Over the last several years, interest and awareness of the hedge fund industry has increased worldwide, but to the average investor, hedge fund firms and funds key terms may seem daunting and even mystical.
Once you familiarize yourself with the basic terminology used by hedge fund companies, however, you'll gain a good understanding of how they work, putting you one step ahead of many other investors.
There is some confusion in the industry as to what constitutes "leverage". For discussion purposes, I will define leverage to be additional investment exposure on long investments achieved through borrowing.
A manager with $1 million in assets, who borrows to buy $1.2 million of securities, would be leveraged 20%. Knowing the level of leverage is essential, but alone it does not provide a complete picture of the particular strategy. Leverage merely indicates by what factor long positions have been magnified.
Is defined to be “"ongs” less “shorts”. A manager who is 120% long (using leverage) and 50% short, has a net directional market exposure of 70%. This assumes (simplistically) that the longs and shorts are balanced by style, cap and industry. The significance of net exposure is that it is the measure of directional market risk that resides “unhedged” in the portfolio.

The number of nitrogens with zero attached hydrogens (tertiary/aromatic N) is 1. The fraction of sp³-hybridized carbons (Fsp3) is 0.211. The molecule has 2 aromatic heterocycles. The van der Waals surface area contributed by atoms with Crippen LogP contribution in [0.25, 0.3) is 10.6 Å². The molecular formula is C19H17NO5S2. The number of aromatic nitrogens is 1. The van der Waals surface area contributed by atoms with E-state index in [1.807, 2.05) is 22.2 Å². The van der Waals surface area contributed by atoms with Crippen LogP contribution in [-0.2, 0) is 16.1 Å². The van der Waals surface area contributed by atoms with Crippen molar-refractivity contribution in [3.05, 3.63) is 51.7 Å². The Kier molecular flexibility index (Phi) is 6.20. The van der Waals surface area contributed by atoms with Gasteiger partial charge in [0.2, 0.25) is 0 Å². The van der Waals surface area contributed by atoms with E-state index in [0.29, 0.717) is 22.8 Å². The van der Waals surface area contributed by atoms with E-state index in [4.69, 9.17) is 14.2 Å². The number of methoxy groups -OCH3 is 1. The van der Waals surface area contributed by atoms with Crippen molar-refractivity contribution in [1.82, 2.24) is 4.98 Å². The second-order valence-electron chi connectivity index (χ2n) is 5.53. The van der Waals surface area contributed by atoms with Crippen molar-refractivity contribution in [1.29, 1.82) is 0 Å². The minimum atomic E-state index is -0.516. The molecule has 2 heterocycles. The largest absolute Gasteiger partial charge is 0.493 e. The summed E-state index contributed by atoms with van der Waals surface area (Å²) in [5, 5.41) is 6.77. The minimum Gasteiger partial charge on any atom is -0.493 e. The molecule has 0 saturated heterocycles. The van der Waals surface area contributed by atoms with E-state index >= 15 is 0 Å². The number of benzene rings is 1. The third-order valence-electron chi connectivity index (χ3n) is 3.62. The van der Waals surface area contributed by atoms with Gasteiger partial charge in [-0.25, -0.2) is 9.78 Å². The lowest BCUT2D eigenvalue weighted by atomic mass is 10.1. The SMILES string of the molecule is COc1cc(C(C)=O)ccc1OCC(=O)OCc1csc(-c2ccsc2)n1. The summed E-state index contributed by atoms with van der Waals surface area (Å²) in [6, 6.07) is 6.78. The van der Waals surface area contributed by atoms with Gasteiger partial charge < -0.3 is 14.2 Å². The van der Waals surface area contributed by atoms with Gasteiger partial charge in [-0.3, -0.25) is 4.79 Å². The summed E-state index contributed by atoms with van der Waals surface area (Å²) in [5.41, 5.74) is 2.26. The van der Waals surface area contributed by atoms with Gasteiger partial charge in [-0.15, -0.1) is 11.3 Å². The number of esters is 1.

We view this as the “invisible hand” at work in hedge fund portfolios. Gross exposure is the total of the long and short positions. In our example, a manager who was 120% long and 50% short would have a gross exposure of 170%. This is significant as it represents the absolute level of investment bets. Hedge funds’ gross exposure often can exceed 100% (even with no long side leverage), and this in itself is a form of leverage with a very direct impact on returns. If the combination of longs and shorts earns, say, a modest 7%, the total portfolio earns 11.9% on invested assets.